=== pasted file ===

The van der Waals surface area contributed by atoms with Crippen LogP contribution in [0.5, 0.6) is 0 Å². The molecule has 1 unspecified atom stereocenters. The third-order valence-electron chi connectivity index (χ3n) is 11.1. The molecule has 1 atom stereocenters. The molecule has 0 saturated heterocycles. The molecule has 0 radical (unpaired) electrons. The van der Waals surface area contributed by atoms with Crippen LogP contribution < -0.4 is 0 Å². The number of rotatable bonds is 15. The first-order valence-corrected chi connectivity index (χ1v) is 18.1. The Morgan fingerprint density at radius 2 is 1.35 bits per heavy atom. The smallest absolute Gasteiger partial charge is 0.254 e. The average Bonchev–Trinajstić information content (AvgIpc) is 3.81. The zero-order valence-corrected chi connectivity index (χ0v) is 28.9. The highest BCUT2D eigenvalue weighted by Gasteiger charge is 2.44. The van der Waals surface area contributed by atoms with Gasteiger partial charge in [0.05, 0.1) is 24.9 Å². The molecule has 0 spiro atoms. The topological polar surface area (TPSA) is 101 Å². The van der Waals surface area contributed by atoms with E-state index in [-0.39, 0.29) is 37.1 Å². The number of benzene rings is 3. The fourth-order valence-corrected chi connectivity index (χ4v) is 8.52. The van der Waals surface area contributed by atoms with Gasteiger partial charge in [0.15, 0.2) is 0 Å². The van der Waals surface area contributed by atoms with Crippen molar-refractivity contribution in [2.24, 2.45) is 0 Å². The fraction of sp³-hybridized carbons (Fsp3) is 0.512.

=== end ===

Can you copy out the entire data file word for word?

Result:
The van der Waals surface area contributed by atoms with Crippen LogP contribution in [0.5, 0.6) is 0 Å². The molecule has 1 unspecified atom stereocenters. The third-order valence-electron chi connectivity index (χ3n) is 11.1. The molecule has 1 atom stereocenters. The molecule has 0 saturated heterocycles. The molecule has 0 radical (unpaired) electrons. The van der Waals surface area contributed by atoms with Crippen LogP contribution < -0.4 is 0 Å². The number of rotatable bonds is 15. The first-order valence-corrected chi connectivity index (χ1v) is 18.1. The Morgan fingerprint density at radius 2 is 1.35 bits per heavy atom. The smallest absolute Gasteiger partial charge is 0.254 e. The average Bonchev–Trinajstić information content (AvgIpc) is 3.81. The zero-order valence-corrected chi connectivity index (χ0v) is 28.9. The highest BCUT2D eigenvalue weighted by Gasteiger charge is 2.44. The van der Waals surface area contributed by atoms with Gasteiger partial charge in [0.05, 0.1) is 24.9 Å². The molecule has 0 spiro atoms. The topological polar surface area (TPSA) is 101 Å². The van der Waals surface area contributed by atoms with E-state index in [-0.39, 0.29) is 37.1 Å². The number of benzene rings is 3. The fourth-order valence-corrected chi connectivity index (χ4v) is 8.52. The van der Waals surface area contributed by atoms with Gasteiger partial charge in [0.15, 0.2) is 0 Å². The van der Waals surface area contributed by atoms with Crippen molar-refractivity contribution in [2.24, 2.45) is 0 Å². The fraction of sp³-hybridized carbons (Fsp3) is 0.512.